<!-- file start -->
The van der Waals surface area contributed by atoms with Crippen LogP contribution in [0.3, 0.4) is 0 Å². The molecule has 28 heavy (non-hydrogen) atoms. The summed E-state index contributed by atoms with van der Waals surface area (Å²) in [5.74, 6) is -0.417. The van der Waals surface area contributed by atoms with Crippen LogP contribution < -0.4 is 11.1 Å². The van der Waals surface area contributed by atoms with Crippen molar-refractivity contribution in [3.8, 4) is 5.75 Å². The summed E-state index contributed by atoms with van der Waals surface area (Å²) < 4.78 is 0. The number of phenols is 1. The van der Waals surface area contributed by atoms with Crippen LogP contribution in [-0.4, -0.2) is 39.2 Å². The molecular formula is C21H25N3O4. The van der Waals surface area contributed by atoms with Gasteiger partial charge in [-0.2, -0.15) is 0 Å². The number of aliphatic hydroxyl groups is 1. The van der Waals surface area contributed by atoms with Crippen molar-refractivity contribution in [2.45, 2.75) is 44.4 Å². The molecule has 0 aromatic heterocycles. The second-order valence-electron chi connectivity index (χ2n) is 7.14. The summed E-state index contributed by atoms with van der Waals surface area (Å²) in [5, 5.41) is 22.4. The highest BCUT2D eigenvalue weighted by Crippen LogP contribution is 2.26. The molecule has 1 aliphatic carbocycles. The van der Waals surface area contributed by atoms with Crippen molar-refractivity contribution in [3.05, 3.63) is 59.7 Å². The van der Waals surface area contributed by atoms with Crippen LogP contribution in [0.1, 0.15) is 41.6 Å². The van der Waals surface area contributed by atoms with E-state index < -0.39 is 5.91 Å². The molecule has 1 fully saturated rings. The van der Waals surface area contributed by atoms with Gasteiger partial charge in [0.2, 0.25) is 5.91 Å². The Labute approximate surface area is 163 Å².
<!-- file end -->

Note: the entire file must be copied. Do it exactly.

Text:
The van der Waals surface area contributed by atoms with Crippen LogP contribution in [0.3, 0.4) is 0 Å². The molecule has 28 heavy (non-hydrogen) atoms. The summed E-state index contributed by atoms with van der Waals surface area (Å²) in [5.74, 6) is -0.417. The van der Waals surface area contributed by atoms with Crippen LogP contribution < -0.4 is 11.1 Å². The van der Waals surface area contributed by atoms with Crippen molar-refractivity contribution in [3.8, 4) is 5.75 Å². The summed E-state index contributed by atoms with van der Waals surface area (Å²) < 4.78 is 0. The number of phenols is 1. The van der Waals surface area contributed by atoms with Crippen LogP contribution in [-0.4, -0.2) is 39.2 Å². The molecular formula is C21H25N3O4. The van der Waals surface area contributed by atoms with Gasteiger partial charge in [-0.2, -0.15) is 0 Å². The number of aliphatic hydroxyl groups is 1. The van der Waals surface area contributed by atoms with Crippen molar-refractivity contribution in [2.45, 2.75) is 44.4 Å². The molecule has 0 aromatic heterocycles. The second-order valence-electron chi connectivity index (χ2n) is 7.14. The summed E-state index contributed by atoms with van der Waals surface area (Å²) in [5, 5.41) is 22.4. The highest BCUT2D eigenvalue weighted by Crippen LogP contribution is 2.26. The molecule has 1 aliphatic carbocycles. The van der Waals surface area contributed by atoms with Crippen molar-refractivity contribution in [3.05, 3.63) is 59.7 Å². The van der Waals surface area contributed by atoms with Crippen LogP contribution in [0.1, 0.15) is 41.6 Å². The van der Waals surface area contributed by atoms with E-state index < -0.39 is 5.91 Å². The molecule has 1 fully saturated rings. The van der Waals surface area contributed by atoms with Gasteiger partial charge in [0.2, 0.25) is 5.91 Å². The Labute approximate surface area is 163 Å².